The Government has decided to increase the rate of Diverted Profit Tax from 25% to 31% so that it continues to operate as a disincentive to artificially moving UK profits offshore.

Extended loss carry back for businesses

Currently trading businesses (whether carried on by an individual, a partnership or a company) can only carry back any trading losses one year. This will temporarily be extended to three years subject to a cap. The manner in which relief is to be delivered depends on the way in which the business in question is organised:

  • Unincorporated businesses and companies that are not members of a corporate group will be able to obtain relief for up to £2 million of losses in each of 2020-21 and 2021-22.

  • Companies that are members of a corporate group will be able to obtain relief for up to £200,000 of losses in each of 2020-21 and 2021-22 without any group limitations.

  • Companies that are members of a corporate group will be able to obtain relief for up to £2 million of losses in each of 2020-21 and 2021-22, but subject to a £2 million cap across the group as a whole.

This legislation governing this change will be included in the forthcoming Finance Bill.

Capital Allowances: Super-deduction - a new first-year plant and machinery capital allowance

As part of the Chancellor’s push to increase currently frosty levels of business investment, from 1 April 2021 until 31 March 2023, companies investing in qualifying new plant and machinery assets will be able to claim:

  • 130% ‘super-deduction’ capital allowance on qualifying plant and machinery investments; and
  • a 50% first-year allowance for qualifying special rate assets.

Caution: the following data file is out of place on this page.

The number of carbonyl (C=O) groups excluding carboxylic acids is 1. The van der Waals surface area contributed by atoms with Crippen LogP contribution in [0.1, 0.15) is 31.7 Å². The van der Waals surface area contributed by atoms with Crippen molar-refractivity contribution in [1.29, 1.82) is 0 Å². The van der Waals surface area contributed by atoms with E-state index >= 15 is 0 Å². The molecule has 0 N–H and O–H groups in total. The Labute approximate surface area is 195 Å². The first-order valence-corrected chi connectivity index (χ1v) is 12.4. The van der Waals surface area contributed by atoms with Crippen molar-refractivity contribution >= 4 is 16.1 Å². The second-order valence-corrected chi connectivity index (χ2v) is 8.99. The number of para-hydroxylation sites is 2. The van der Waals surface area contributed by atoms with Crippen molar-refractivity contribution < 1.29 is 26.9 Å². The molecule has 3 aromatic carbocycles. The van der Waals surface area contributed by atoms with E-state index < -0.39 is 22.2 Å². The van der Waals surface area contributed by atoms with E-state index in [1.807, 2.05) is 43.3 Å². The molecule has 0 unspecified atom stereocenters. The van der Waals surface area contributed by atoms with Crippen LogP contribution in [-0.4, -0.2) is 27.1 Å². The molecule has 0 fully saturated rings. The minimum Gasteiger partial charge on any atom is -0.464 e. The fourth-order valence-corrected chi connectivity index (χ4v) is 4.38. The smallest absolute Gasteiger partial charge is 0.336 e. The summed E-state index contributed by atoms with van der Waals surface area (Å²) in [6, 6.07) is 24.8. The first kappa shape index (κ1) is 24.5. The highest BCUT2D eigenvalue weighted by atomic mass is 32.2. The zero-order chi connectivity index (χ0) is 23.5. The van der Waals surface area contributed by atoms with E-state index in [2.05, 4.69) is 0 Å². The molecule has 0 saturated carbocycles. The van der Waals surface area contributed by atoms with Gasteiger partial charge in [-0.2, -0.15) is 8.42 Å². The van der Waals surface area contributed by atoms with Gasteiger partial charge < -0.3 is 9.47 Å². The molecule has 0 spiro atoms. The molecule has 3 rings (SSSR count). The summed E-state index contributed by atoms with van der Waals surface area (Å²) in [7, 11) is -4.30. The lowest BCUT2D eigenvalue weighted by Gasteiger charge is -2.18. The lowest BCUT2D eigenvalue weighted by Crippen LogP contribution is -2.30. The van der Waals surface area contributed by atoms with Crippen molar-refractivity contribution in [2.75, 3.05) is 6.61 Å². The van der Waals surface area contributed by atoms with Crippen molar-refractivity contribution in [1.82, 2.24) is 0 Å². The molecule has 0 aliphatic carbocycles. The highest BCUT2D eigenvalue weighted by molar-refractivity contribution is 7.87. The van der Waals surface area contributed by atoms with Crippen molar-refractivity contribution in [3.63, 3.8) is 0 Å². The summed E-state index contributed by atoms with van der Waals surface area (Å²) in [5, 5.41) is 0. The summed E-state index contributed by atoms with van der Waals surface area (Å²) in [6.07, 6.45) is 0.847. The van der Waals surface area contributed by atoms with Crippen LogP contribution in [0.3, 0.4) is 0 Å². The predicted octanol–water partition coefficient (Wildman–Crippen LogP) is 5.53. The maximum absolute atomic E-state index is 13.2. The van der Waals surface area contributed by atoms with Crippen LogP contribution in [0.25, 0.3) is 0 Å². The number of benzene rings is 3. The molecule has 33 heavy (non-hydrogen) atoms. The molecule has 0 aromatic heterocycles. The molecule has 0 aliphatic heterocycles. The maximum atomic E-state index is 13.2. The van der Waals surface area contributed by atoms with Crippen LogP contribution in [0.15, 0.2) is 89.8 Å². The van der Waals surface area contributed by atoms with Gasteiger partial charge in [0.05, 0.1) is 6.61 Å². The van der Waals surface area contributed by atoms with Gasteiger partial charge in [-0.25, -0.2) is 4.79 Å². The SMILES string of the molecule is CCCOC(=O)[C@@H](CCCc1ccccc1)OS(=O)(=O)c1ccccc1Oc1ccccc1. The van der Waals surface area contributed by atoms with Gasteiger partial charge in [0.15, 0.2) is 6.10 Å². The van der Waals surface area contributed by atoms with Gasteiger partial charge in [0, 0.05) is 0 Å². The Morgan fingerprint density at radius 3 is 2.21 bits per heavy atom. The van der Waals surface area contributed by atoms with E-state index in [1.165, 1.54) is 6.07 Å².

The super-deduction will allow companies to cut their tax bill by up to 25p for every £1 they invest.

Capital Allowances: Annual Investment Allowance (AIA) Extension

The AIA is a 100% capital allowance for qualifying expenditure on plant and machinery up to a specified annual limit and was introduced back in 2008. The permanent limit of the annual amount was set at £200,000 from 1 January 2016. As announced late last year, a temporary £1m limit for the AIA will be extended by one year. This change will have effect from 1 January 2021 to 31 December 2021.  

Changes to R&D Tax Reliefs

The Government has launched a wide-ranging consultation on the UK’s Research & Development Tax relief regime. Currently companies undertaking R&D can get relief via the Research and Development Expenditure Credit (or RDEC) an ‘above the line’ credit or via an additional tax relief for small and medium enterprises. This new consultation will explore the nature of private-sector R&D investment in the UK. Specifically, it will look at definitions, eligibility and the scope of the reliefs, to ensure they are up-to-date and competitive, and that they reflect how R&D activity is conducted nowadays.

Retail and hospitality: VAT and Business Rate